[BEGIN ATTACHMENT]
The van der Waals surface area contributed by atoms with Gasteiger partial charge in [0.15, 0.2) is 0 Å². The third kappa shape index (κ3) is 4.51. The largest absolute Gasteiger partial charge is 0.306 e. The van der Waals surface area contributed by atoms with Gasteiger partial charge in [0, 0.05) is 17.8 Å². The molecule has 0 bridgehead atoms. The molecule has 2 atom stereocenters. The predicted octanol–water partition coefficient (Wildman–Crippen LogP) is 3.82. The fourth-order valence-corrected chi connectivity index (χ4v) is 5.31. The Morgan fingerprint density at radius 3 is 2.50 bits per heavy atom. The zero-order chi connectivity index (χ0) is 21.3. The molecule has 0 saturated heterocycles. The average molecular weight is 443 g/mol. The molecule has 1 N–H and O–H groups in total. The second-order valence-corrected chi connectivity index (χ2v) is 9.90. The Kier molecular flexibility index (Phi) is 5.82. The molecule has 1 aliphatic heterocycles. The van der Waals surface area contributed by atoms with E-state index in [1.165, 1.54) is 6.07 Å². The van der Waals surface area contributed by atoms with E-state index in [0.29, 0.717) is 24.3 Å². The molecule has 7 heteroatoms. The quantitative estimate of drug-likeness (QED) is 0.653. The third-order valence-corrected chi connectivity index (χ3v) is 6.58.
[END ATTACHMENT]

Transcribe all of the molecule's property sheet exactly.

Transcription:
The van der Waals surface area contributed by atoms with Gasteiger partial charge in [0.15, 0.2) is 0 Å². The third kappa shape index (κ3) is 4.51. The largest absolute Gasteiger partial charge is 0.306 e. The van der Waals surface area contributed by atoms with Gasteiger partial charge in [0, 0.05) is 17.8 Å². The molecule has 0 bridgehead atoms. The molecule has 2 atom stereocenters. The predicted octanol–water partition coefficient (Wildman–Crippen LogP) is 3.82. The fourth-order valence-corrected chi connectivity index (χ4v) is 5.31. The Morgan fingerprint density at radius 3 is 2.50 bits per heavy atom. The zero-order chi connectivity index (χ0) is 21.3. The molecule has 0 saturated heterocycles. The average molecular weight is 443 g/mol. The molecule has 1 N–H and O–H groups in total. The second-order valence-corrected chi connectivity index (χ2v) is 9.90. The Kier molecular flexibility index (Phi) is 5.82. The molecule has 1 aliphatic heterocycles. The van der Waals surface area contributed by atoms with E-state index in [1.165, 1.54) is 6.07 Å². The van der Waals surface area contributed by atoms with E-state index in [0.29, 0.717) is 24.3 Å². The molecule has 7 heteroatoms. The quantitative estimate of drug-likeness (QED) is 0.653. The third-order valence-corrected chi connectivity index (χ3v) is 6.58.